Back to Basics is the fifth studio album by American recording artist Christina Aguilera, released in August 2006 by RCA Records as a double album. Serving as executive producer, she enlisted collaborators including DJ Premier, Rich Harrison, Rob Lewis, Mark Ronson, and Linda Perry. Recording sessions began in January 2005 and ended in April 2006, taking place at Chalice Recording Studios and Record Plant.
Inspired by her 1920s-1940s idols including Billie Holiday, Otis Redding, Etta James and Ella Fitzgerald, Aguilera sought to bring old-school jazz, blues and soul inspirations with a modernized style into Back to Basics. Primarily a pop and R&B record, the first half disc blends old-school and modern R&B with hip hop and urban elements with most songs employing horn samples, while the second half contains all live-recorded tracks (with the exception of "Candyman"). Lyrically, the album is inspired by real-life events Aguilera had experienced, including her marriage with Jordan Bratman in 2005.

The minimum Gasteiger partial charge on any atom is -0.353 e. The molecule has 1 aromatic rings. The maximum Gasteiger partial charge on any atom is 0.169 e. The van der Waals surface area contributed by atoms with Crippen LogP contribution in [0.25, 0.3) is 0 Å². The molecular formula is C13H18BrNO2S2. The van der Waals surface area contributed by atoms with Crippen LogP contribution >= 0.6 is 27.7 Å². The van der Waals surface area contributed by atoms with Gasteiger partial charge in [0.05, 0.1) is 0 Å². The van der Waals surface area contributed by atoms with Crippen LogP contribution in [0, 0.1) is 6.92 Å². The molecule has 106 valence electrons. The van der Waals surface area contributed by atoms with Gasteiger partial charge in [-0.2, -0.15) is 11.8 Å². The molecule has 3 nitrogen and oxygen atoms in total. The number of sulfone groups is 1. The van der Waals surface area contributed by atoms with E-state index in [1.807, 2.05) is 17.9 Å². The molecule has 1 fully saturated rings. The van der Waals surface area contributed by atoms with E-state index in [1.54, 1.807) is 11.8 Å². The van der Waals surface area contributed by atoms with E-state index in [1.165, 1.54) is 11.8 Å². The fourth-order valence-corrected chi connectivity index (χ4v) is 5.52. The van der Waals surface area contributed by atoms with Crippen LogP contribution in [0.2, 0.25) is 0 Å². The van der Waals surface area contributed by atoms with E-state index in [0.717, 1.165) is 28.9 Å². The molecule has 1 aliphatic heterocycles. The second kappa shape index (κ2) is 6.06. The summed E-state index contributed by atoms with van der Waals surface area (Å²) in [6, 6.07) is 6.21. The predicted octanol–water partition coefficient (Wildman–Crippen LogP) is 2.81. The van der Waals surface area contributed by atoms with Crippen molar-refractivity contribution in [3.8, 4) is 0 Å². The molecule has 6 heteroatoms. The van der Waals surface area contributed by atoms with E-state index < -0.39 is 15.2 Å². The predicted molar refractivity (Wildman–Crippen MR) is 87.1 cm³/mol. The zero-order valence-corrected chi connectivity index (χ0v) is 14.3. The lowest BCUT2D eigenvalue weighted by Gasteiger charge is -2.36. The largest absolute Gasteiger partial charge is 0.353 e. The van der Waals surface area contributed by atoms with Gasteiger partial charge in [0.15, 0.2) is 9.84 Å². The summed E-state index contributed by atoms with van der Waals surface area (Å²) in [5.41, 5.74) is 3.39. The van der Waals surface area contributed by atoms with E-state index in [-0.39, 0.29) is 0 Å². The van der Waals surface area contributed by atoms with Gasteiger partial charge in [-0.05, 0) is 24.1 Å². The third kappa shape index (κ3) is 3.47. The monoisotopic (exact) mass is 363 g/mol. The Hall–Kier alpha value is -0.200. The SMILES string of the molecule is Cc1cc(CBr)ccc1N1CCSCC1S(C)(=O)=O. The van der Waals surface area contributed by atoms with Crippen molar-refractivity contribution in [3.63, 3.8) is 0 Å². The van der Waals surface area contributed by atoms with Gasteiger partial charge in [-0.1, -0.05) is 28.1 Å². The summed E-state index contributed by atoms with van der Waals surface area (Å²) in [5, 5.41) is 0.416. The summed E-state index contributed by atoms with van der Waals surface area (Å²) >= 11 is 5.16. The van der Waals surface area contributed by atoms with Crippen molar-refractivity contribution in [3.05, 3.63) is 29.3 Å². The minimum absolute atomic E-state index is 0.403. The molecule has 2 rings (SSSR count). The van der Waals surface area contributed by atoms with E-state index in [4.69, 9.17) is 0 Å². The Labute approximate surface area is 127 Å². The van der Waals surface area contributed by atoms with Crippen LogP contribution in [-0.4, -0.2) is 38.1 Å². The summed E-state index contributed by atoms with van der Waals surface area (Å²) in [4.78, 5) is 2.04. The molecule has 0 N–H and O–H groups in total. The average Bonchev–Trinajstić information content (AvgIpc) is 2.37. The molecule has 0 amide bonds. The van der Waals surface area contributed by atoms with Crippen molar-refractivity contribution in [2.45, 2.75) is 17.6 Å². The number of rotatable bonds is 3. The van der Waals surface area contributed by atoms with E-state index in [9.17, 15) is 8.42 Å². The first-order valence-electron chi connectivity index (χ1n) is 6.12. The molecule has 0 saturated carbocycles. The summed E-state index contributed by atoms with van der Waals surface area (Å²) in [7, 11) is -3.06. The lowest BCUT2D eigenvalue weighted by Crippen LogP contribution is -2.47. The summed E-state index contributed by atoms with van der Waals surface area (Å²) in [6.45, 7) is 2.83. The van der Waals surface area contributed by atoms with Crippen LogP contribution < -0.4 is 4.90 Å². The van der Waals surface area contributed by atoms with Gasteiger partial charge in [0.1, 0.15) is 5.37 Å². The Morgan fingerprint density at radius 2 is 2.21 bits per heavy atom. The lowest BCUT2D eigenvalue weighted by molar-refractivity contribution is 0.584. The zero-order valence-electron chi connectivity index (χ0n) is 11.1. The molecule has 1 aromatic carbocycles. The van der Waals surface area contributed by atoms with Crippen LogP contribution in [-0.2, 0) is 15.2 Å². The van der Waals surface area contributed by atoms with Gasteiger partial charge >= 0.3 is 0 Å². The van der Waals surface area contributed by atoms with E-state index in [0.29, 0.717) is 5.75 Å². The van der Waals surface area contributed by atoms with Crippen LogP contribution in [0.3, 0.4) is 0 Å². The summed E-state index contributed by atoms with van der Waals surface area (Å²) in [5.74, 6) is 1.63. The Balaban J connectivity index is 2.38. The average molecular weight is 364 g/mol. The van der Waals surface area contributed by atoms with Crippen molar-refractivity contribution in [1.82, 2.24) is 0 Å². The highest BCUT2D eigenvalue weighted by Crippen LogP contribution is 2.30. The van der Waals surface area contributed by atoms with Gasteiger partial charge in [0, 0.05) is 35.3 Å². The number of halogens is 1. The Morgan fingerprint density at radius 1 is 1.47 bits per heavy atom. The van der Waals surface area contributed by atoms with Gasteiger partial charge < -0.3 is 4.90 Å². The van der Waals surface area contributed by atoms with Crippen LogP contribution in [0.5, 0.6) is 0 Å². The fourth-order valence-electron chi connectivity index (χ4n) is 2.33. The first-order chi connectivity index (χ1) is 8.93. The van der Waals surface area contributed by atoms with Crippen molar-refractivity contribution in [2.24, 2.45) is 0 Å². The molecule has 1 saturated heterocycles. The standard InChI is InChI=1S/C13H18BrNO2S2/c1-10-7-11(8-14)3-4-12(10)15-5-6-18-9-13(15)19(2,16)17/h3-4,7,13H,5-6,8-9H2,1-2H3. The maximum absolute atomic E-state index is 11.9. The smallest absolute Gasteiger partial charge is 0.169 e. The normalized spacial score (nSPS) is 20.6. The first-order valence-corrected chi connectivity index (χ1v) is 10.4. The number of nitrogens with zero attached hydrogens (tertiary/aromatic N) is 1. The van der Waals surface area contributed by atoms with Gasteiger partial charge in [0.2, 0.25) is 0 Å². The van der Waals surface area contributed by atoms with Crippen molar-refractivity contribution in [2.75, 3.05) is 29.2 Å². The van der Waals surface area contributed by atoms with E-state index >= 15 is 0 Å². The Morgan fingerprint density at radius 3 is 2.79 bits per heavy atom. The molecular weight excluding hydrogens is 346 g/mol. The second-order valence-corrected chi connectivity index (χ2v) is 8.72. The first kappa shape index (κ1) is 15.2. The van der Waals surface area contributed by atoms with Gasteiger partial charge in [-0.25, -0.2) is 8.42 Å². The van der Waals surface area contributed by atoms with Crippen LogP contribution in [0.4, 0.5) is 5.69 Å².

Christina Aguilera's back, flexing her formidable vocal cords on double album, "Back to Basics". First-off, she goes "back to the old groove", talking about all the soul greats that she listened to as a child (Otis Redding, Billie Holiday, Ella Fitzgerald), and singing over some 'vintage' samples, with varying results. There are still modern-day self referential lyrics, such as "Still Dirrty", where she goes on the attack to defend her slutty image, and "Thank You (dedication to fans)", which quickly turns into a dedication to Xtina, with vox-pops of fans gushing "You're so amazing", "You inspired me to carry on living..." Ick!
On the second cd she merges full-throttle vocals into songs styled from the 1920s, including 12 bar blues and close vocal harmonies. Sometimes this works well, like "Trouble", where she successfully turns the volume and intensity down from 11 to somewhere like 5, and "Candyman". Then she breaks into the ballad box, name-checking Jesus and singing to her husband ("The Right Man") towards the album's close.
There's no doubt that Christina's got a stunning voice, but stylistically she could be more varied, simply by cutting out some of the "y-e-e-eeeh, woah yeh's" on the second album. Whilst some songs like "Oh Mother" might mean a lot to some, those with the tiresome self defence lyrics should go - when she gets on with the singing, there's nothing to prove. User Comments